The Abolition of Work and Other Essays
By Bob Black
Hosted by Inspiracy
No one should ever work.
Work is the source of nearly all the misery in the world. Almost any evil you’d care to name comes from working or from living in a world designed for work. In order to stop suffering, we have to stop working.
That doesn’t mean we have to stop doing things. It does mean creating a new way of life based on play; in other words, a ludic revolution. By “play” I mean also festivity, creativity, conviviality, commensality, and maybe even art. There is more to play than child’s play, as worthy as that is. I call for a collective adventure in generalized joy and freely interdependent exuberance. Play isn’t passive. Doubtless we all need a lot more time for sheer sloth and slack than we ever enjoy now, regardless of income or occupation, but once recovered from employment-induced exhaustion nearly all of us want to act.
The ludic life is totally incompatible with existing reality. So much the worse for “reality,” the gravity hole that sucks the vitality from the little in life that still distinguishes it from mere survival. Curiously — or maybe not — all the old ideologies are conservative because they believe in work. Some of them, like Marxism and most brands of anarchism, believe in work all the more fiercely because they believe in so little else.
Liberals say we should end employment discrimination. I say we should end employment. Conservatives support right-to-work laws. Following Karl Marx’s wayward son-in-law Paul Lafargue I support the right to be lazy. Leftists favor full employment. Like the surrealists — except that I’m not kidding — I favor full unemployment. Trotskyists agitate for permanent revolution. I agitate for permanent revelry. But if all the ideologues (as they do) advocate work — and not only because they plan to make other people do theirs — they are strangely reluctant to say so. They will carry on endlessly about wages, hours, working conditions, exploitation, productivity, profitability. They’ll gladly talk about anything but work itself. These experts who offer to do our thinking for us rarely share their conclusions about work, for all its saliency in the lives of all of us. Among themselves they quibble over the details. Unions and management agree that we ought to sell the time of our lives in exchange for survival, although they haggle over the price. Marxists think we should be bossed by bureaucrats. Libertarians think we should be bossed by businessmen. Feminists don’t care which form bossing takes so long as the bosses are women. Clearly these ideology-mongers have serious differences over how to divvy up the spoils of power. Just as clearly, none of them have any objection to power as such and all of them want to keep us working.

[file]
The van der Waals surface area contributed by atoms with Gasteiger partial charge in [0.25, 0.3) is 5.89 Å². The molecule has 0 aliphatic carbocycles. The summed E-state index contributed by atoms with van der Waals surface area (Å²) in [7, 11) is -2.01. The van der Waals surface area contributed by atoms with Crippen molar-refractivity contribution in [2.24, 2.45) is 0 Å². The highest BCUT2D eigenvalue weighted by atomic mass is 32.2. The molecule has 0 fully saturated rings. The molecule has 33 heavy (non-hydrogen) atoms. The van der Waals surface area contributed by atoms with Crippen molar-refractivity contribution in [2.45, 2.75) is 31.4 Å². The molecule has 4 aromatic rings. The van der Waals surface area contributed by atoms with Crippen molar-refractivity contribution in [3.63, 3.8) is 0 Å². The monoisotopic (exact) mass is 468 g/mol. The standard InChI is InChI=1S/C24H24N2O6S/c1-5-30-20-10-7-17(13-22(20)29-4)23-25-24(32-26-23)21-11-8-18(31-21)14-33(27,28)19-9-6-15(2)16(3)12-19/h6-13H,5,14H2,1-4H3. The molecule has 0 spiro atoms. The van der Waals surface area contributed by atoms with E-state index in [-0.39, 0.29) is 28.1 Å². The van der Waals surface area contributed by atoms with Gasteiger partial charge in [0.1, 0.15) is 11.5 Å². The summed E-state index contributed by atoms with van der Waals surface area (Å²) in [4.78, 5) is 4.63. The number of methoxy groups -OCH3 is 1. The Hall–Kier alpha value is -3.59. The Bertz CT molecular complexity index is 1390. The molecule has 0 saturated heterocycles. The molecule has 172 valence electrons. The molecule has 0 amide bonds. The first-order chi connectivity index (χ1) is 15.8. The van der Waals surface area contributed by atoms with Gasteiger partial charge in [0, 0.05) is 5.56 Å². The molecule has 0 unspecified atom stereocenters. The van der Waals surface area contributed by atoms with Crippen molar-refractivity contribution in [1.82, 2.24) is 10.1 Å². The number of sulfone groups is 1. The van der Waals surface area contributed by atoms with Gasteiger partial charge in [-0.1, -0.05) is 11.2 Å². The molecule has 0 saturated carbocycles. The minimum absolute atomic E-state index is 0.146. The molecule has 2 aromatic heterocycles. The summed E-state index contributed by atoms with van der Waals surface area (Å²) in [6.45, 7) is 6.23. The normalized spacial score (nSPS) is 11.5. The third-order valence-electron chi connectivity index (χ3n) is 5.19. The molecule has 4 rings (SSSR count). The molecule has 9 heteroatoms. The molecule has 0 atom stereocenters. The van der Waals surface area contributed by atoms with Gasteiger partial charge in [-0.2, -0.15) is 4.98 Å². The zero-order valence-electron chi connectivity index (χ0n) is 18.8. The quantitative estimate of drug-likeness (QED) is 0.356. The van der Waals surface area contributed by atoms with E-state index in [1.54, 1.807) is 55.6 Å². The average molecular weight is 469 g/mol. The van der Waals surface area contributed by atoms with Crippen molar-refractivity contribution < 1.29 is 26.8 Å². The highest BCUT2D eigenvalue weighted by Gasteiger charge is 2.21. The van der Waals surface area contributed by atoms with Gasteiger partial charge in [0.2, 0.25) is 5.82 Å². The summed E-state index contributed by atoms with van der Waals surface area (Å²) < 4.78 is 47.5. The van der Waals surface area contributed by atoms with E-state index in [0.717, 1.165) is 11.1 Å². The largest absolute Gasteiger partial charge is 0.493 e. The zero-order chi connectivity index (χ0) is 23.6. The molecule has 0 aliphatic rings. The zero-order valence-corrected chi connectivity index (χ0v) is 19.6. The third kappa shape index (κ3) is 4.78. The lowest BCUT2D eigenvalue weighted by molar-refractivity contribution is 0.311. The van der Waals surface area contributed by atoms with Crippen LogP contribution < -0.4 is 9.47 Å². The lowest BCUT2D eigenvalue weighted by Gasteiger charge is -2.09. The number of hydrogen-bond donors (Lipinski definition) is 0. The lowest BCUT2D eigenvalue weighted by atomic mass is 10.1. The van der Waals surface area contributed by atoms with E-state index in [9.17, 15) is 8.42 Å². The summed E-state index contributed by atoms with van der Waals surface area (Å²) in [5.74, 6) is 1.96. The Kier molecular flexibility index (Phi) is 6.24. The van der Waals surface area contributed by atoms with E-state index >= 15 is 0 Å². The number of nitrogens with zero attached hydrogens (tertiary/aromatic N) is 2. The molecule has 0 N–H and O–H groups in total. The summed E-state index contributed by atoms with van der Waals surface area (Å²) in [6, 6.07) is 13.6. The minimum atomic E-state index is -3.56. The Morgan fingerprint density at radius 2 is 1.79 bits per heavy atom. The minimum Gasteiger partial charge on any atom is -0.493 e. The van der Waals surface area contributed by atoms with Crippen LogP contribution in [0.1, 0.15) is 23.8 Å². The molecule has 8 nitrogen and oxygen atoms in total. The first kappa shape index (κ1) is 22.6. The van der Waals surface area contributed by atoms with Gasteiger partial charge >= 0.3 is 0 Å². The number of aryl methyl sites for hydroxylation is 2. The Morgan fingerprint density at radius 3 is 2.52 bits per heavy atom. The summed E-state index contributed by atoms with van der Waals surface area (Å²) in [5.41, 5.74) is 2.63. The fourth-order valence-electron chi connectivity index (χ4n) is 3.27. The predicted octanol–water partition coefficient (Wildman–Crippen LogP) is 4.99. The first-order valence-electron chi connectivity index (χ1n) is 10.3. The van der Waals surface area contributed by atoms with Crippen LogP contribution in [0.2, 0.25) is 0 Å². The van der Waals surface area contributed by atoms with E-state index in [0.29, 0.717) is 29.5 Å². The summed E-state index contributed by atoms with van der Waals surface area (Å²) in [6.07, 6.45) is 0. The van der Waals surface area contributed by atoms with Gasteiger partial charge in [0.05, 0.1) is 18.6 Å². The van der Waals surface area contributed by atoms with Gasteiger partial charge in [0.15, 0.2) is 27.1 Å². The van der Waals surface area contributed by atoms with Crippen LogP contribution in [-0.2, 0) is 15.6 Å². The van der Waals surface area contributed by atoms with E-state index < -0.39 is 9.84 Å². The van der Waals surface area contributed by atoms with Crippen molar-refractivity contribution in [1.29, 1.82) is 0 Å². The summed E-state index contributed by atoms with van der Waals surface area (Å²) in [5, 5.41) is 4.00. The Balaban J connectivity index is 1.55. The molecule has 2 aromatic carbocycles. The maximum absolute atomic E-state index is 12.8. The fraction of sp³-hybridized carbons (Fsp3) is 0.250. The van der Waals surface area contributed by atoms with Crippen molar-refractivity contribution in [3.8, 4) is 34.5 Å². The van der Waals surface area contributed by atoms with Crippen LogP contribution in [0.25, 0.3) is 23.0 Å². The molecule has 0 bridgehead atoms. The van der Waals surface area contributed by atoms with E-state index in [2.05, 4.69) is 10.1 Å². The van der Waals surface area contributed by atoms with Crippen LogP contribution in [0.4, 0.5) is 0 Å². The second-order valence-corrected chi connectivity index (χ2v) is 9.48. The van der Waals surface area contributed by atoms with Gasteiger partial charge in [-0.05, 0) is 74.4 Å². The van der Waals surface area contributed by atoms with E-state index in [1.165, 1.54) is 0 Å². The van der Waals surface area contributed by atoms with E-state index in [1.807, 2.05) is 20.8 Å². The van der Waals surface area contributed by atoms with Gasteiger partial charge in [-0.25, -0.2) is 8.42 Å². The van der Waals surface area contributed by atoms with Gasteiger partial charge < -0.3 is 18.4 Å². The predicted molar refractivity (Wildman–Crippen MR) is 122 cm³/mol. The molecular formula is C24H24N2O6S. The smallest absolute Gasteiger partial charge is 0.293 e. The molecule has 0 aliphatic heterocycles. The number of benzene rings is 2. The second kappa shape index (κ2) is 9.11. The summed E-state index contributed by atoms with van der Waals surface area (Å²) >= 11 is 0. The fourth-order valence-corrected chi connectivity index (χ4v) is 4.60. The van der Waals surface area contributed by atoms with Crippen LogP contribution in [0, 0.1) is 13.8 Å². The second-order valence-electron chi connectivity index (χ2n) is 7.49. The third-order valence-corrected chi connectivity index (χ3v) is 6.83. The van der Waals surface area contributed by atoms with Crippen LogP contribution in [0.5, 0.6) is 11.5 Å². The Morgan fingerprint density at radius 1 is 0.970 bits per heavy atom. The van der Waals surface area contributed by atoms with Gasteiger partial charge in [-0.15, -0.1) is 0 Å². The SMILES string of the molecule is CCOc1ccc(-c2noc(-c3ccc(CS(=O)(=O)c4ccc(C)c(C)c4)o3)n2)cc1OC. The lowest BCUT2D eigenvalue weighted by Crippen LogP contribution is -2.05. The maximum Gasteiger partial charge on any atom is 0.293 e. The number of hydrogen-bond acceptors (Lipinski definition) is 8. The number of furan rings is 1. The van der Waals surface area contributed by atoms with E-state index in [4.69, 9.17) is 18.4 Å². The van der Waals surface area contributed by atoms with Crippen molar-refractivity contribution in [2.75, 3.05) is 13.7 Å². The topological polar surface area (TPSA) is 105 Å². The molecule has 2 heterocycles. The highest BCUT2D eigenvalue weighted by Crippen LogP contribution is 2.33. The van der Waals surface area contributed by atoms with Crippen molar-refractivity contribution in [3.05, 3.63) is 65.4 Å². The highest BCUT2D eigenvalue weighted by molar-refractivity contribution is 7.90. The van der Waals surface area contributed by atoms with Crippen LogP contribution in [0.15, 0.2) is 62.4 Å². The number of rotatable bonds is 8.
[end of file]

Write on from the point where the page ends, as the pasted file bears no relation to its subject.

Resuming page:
You may be wondering if I’m joking or serious. I’m joking and serious. To be ludic is not to be ludicrous. Play doesn’t have to be frivolous, although frivolity isn’t triviality; very often we ought to take frivolity seriously. I’d like life to be a game — but a game with high stakes. I want to play for keeps.
The alternative to work isn’t just idleness. To be ludic is not to be quaaludic. As much as I treasure the pleasure of torpor, it’s never more rewarding than when it punctuates other pleasures and pastimes. Nor am I promoting the managed time-disciplined safety-valve called “leisure;” far from it. Leisure is nonwork for the sake of work. Leisure is time spent recovering from work and in the frenzied but hopeless attempt to forget about work. Many people return from vacations so beat that they look forward to returning to work so they can rest up. The main difference between work and leisure is that at work at least you get paid for your alienation and enervation.
I am not playing definitional games with anybody. When I say I want to abolish work, I mean just what I say, but I want to say what I mean by defining my terms in non-idiosyncratic ways. My minimum definition of work is forced labor, that is, compulsory production. Both elements are essential. Work is production enforced by economic or political means, by the carrot or the stick. (The carrot is just the stick by other means.) But not all creation is work. Work is never done for its own sake, it’s done on account of some product or output that the worker (or, more often, somebody else) gets out of it. This is what work necessarily is. To define it is to despise it. But work is usually even worse than its definition decrees. The dynamic of domination intrinsic to work tends over time toward elaboration. In advanced work-riddled societies, including all industrial societies whether capitalist or “communist,” work invariably acquires other attributes which accentuate its obnoxiousness.
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